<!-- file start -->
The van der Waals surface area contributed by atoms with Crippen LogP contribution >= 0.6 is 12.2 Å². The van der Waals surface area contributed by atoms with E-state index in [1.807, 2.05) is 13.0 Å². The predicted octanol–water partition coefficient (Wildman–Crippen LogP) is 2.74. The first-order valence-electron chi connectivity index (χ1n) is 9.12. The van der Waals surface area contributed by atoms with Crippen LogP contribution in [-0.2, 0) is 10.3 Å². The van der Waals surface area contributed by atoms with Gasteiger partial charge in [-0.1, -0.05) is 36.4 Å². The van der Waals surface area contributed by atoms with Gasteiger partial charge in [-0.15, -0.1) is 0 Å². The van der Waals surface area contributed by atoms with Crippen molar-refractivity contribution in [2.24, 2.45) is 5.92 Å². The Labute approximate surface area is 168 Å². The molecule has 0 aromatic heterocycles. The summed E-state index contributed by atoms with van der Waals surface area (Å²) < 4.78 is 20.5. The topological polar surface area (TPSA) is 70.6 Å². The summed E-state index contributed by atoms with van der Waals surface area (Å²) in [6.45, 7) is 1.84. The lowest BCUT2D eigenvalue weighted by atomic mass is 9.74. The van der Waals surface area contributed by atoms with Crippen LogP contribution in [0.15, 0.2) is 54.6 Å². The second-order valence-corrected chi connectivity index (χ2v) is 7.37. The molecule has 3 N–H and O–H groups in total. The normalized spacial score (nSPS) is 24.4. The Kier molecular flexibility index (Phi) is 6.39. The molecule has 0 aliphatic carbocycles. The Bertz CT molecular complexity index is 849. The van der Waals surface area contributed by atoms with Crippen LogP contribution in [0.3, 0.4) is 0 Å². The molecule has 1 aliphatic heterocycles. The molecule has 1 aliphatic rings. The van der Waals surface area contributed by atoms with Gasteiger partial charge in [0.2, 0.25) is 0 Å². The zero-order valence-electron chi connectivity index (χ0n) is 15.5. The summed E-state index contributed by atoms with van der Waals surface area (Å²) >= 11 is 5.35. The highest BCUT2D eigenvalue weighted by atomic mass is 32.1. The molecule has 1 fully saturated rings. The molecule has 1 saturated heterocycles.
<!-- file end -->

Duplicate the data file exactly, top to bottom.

The van der Waals surface area contributed by atoms with Crippen LogP contribution >= 0.6 is 12.2 Å². The van der Waals surface area contributed by atoms with E-state index in [1.807, 2.05) is 13.0 Å². The predicted octanol–water partition coefficient (Wildman–Crippen LogP) is 2.74. The first-order valence-electron chi connectivity index (χ1n) is 9.12. The van der Waals surface area contributed by atoms with Crippen LogP contribution in [-0.2, 0) is 10.3 Å². The van der Waals surface area contributed by atoms with Gasteiger partial charge in [-0.1, -0.05) is 36.4 Å². The van der Waals surface area contributed by atoms with Gasteiger partial charge in [-0.15, -0.1) is 0 Å². The van der Waals surface area contributed by atoms with Crippen molar-refractivity contribution in [2.24, 2.45) is 5.92 Å². The Labute approximate surface area is 168 Å². The molecule has 0 aromatic heterocycles. The summed E-state index contributed by atoms with van der Waals surface area (Å²) < 4.78 is 20.5. The topological polar surface area (TPSA) is 70.6 Å². The summed E-state index contributed by atoms with van der Waals surface area (Å²) in [6.45, 7) is 1.84. The lowest BCUT2D eigenvalue weighted by atomic mass is 9.74. The van der Waals surface area contributed by atoms with Crippen LogP contribution in [0.15, 0.2) is 54.6 Å². The second-order valence-corrected chi connectivity index (χ2v) is 7.37. The molecule has 3 N–H and O–H groups in total. The normalized spacial score (nSPS) is 24.4. The Kier molecular flexibility index (Phi) is 6.39. The molecule has 0 aliphatic carbocycles. The Bertz CT molecular complexity index is 849. The van der Waals surface area contributed by atoms with Crippen LogP contribution in [0.3, 0.4) is 0 Å². The molecule has 1 aliphatic heterocycles. The molecule has 1 aliphatic rings. The van der Waals surface area contributed by atoms with Gasteiger partial charge in [0.2, 0.25) is 0 Å². The zero-order valence-electron chi connectivity index (χ0n) is 15.5. The summed E-state index contributed by atoms with van der Waals surface area (Å²) >= 11 is 5.35. The highest BCUT2D eigenvalue weighted by atomic mass is 32.1. The molecule has 1 fully saturated rings. The molecule has 1 saturated heterocycles.